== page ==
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Checking the Traps by Joan Livingston - Book Tour

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Checking the Traps

Isabel Long is a bit banged up from her last case with a broken collarbone and her arm in a sling. But that doesn’t stop her from pouring beer at the Rooster Bar or taking her third case with Gary Beaumont, a local drug dealer who once terrorized her. Gary is convinced his brother didn’t jump off a bridge known for suicides. Somebody pushed him.
Gary’s brother was a boozer who drove for a highway crew. But what interests Isabel and her ‘Watson’ — her 93-year-old mother who lives with her — is that the man wrote poetry.
The chief suspects are one of Gary’s business associates and a famous poet who plagiarized his brother’s poetry for an award-winning book. Yes, he was that good.
As a journalist, Isabel did regular meetups with her sources for stories. She called it checking the traps. She does the same as a private investigator, and this time, she’ll make sure she doesn’t get caught in one.

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For her third case, Isabel Long, amateur P.I., takes on a case from a surprising client: Gary Beaumont, a drug dealer who terrorized her a bit during her last. Gary is desperate to know how his brother, Cary, died. Did he jump from a bridge known for suicides or was he pushed? In this scene, Isabel and her mother (her ‘Watson’) meet with Cary’s widow, Cherie, who runs a hair salon in her home. To get her foot in the door, Isabel booked an appointment for her mother.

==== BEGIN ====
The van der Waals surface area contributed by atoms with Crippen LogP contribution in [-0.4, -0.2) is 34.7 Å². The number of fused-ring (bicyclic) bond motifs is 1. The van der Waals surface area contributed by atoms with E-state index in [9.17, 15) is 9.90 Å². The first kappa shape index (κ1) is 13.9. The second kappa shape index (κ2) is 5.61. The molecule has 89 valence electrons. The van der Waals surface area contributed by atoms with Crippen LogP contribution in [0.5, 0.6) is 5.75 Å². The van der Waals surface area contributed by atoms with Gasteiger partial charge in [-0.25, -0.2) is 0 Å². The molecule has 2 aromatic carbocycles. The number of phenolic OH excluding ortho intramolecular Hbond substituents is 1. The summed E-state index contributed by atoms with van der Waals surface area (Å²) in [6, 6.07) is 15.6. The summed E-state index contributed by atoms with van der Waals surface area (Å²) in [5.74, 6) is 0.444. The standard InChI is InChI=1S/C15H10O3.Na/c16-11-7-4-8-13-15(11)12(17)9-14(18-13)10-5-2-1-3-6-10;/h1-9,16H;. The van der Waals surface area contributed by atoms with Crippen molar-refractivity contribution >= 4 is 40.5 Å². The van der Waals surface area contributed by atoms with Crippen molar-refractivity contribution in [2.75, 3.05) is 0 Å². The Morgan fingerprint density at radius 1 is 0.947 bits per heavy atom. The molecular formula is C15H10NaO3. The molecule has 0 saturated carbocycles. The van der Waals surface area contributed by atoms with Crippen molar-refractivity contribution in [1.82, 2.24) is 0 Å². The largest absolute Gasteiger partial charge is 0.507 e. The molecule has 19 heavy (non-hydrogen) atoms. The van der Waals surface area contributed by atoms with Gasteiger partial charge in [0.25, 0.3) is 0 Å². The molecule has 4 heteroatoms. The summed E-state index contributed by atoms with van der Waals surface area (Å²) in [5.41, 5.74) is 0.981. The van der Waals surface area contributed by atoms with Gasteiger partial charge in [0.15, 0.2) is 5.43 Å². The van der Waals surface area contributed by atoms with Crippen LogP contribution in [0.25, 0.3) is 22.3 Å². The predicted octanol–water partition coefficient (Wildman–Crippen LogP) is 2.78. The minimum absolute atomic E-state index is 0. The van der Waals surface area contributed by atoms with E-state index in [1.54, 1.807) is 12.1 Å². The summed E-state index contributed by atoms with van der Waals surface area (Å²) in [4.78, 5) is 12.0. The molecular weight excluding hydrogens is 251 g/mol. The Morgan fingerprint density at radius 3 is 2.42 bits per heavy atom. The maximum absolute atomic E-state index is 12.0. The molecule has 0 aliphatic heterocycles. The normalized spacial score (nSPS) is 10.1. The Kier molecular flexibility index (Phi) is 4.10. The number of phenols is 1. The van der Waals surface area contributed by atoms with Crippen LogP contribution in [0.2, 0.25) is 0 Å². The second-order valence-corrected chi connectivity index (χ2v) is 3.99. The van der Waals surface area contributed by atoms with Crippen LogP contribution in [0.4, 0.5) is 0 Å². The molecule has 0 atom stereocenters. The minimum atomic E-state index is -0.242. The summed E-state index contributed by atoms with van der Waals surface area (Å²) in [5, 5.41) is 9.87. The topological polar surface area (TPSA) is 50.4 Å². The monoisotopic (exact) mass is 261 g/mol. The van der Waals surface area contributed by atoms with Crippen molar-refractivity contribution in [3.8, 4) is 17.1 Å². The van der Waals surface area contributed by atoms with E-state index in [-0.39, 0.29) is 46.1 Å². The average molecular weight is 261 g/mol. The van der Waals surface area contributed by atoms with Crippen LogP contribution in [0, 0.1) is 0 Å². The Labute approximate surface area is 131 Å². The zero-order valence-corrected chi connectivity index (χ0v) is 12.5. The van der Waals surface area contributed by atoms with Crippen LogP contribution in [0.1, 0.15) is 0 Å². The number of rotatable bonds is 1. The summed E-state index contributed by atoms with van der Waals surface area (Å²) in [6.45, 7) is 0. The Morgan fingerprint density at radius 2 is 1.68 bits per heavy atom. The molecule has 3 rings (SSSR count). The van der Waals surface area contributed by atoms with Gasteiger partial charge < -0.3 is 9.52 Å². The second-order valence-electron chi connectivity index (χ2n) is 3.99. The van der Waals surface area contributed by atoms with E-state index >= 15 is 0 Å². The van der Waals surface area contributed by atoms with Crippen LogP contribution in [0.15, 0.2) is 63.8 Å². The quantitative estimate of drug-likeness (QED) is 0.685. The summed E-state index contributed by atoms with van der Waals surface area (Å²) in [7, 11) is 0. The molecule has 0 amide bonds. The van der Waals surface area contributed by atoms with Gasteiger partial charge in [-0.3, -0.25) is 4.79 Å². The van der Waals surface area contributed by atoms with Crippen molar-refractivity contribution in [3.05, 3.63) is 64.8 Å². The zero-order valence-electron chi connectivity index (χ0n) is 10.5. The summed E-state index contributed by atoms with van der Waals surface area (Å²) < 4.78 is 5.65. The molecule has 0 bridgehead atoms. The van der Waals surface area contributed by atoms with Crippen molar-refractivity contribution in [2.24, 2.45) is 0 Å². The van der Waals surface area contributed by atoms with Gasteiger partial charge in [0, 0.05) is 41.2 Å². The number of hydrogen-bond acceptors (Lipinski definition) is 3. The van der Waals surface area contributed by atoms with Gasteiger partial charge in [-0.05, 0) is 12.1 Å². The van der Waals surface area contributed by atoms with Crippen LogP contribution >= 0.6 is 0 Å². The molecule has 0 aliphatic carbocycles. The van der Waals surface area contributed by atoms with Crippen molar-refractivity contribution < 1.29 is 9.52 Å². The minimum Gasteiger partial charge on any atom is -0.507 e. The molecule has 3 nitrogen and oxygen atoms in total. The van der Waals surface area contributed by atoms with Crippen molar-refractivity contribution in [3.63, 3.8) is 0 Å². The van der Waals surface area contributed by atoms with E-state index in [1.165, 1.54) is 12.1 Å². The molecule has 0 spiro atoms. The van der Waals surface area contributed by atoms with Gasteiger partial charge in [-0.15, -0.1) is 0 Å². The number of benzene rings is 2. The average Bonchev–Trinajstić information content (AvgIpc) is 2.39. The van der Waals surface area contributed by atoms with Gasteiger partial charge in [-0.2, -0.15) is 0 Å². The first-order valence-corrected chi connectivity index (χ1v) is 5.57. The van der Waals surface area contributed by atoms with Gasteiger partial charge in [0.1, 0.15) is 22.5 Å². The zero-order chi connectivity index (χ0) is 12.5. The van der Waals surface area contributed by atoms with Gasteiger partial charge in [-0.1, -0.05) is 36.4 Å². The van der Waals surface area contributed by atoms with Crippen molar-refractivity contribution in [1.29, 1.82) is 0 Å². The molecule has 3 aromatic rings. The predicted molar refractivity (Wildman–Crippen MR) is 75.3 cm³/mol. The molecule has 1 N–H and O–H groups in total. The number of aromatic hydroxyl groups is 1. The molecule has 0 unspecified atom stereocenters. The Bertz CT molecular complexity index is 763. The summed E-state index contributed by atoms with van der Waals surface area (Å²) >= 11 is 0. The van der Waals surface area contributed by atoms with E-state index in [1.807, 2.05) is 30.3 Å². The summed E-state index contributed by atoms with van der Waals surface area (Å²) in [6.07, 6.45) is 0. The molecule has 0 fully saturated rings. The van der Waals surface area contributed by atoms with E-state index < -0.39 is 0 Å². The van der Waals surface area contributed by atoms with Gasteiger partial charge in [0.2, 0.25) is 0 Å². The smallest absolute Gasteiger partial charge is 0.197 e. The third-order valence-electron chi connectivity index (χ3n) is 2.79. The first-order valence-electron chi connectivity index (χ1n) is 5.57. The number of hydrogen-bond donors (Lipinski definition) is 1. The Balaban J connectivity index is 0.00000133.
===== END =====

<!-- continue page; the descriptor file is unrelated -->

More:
For the next several minutes, I leave Cherie and Ma alone. There’s a leatherette couch to the side, where I choose to sit. I don’t want to make Cherie uncomfortable hovering behind her. Besides, it’s a good spot to watch her talk with my mother about how short she wants her hair, not too much, and would she like to change her style, no. Then, they’re at the sink.
“This water’s not too hot, is it?”
“No, no, it’s just right,” my mother answers.